There was this fat black bitch in a therapeutic living community I was residing at for some time. She had this tick … whenever she saw somebody in a uniform, she went haywire. She literally was getting into fights with cops and ticket inspectors. She knew all the local ticket inspectors by name. And the boss of those ticket inspectors – I think she called him Nicolini – he was like her nemesis, evil arch angel. She could ramble about what a basterd he was all day. It was like listening to some epic mythological saga.
Well, anyhow, one day it turned out that when she was a kid, her daddy was a police officer somewhere in Africa or something like that. Her house was under surveillance by lots of men with uniforms. And those men raped her best girl friend.
I found it a little silly back then, but the world being funny as it is, turns out I suffer from a similar affliction. I also developed kind of a strong hatred for police officers and people who think they have authority over me. At first, it was just unreflected rage. I did not know where it came from. But I’ve had time to introspect since and it turns out, when some cop barks at me, it triggers emotions in me of myself having been raped.
Of course, the cop is not the person who raped me. But the mind does not care. It is a defense mechanism. And if you think of it, it is a somewhat valid one.
When somebody traumatizes you, your mind creates this image of an “oppressor”. It may be some emotion that this person displayed while harming you. It may be something about his looks. Basically, the brain just goes haywire associating and trying to find a pattern. Why? To avoid it from happening again.
Continue reading “How everybody is your rapist – and how not. Or: Beating the devil”
Liberals usually claim that homosexuality is inborn. Religious people and manospherians usually claim that homosexuality is a mental illness. Both commit the same fallacy, an appeal to nature based on personal bias. Both assumptions, when declared doctrine, are potentially harmful.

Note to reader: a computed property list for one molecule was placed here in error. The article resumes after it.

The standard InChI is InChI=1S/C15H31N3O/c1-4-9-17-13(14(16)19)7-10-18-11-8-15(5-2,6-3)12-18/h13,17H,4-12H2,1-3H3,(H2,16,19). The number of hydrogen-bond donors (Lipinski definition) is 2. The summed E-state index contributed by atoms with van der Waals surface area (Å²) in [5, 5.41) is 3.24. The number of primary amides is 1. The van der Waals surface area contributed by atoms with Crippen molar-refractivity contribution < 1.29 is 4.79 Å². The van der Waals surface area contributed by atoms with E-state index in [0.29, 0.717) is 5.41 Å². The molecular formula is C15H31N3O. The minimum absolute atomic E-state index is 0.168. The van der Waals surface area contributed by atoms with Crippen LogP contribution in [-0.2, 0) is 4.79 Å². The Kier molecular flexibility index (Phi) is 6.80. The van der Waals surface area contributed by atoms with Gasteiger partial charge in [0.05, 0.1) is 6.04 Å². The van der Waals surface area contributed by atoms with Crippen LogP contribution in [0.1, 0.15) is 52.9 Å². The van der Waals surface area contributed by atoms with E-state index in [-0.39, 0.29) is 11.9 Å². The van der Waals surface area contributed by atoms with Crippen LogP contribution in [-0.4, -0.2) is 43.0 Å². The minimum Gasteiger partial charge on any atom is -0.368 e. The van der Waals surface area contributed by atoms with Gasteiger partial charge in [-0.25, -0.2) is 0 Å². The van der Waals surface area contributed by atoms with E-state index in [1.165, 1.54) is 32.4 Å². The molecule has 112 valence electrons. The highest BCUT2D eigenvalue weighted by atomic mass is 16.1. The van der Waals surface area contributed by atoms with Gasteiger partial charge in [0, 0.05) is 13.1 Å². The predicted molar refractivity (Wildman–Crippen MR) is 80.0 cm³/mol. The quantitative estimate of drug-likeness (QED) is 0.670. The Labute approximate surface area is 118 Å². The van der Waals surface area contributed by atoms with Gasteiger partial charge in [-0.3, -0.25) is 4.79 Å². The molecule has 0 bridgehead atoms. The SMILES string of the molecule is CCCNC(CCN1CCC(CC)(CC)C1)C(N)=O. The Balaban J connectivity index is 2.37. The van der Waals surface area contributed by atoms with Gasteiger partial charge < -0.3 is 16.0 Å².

If we declare that homosexuality is inborn, we take all hope away from those who truly suffer from emotional disturbances and developmental setbacks. They are left in a desperate situation and when trying to reconcile the conflicting voices in their heads, they feel forced to support the voice that urges them into homosexuality, inflicting strong pain on themselves from even thinking about it.
On the other hand, I think it is plausible to make room for the assumption that some people are truly homosexual at their core and suffer gravely from having to repress that. Telling them that homosexuality is a mental illness hurts them just as much as those who experience the dilemma from the other perspective.
To make a little analogy, there may be a man who truly enjoys photography and art. And there may be another man who truly enjoys hard work and carrying around big bricks at the building site. Now let’s assume that each of them thinks that his profession is the only true and natural thing to do for a real man. They get children. The artist’s kid would secretly love nothing more than to be a hard worker. The hard worker’s kid would love nothing more secretly than to be an artist. Let us assume that both shame their kids for not doing what they think is the right way. Both kids suffer for having to be something they do not truly wish to be, feeling guilty towards their parents for not truly wanting to be their narcissistic mirror image. And yet, the fact that the kids suffer from having to live a life that does not fit them does not mean that this life would not perfectly fit somebody else.
Continue reading “The pseudo-intellectualism of contemporary discussions about homosexuality”
Paul got a letter from his daughter. He hesitated to read it. He put it away for a long time until he brought up the courage to open it. It said:
I had this voice in my head all my life. A voice that was telling me that I am a miserable piece of shit. That I don’t deserve love, don’t deserve pleasure, don’t deserve a fulfilling sex life.
Once the voice appeared in my dreams. It was the devil. A horrifying black cloud of terror. In that dream, I tried to fight him. Was it a him? Or was it an it? I tried to fight it, but my limbs were frozen. I could not move, as much as I tried. It ridiculed me and said You are mine. I whimpered and kept repeating to myself, No, no, no, oh please, god, no! Reality was disintegrating.
I woke up shaken and out of my mind. I pushed it all away, it could not be. I forced myself to forget about it.
Continue reading “A letter from his daughter”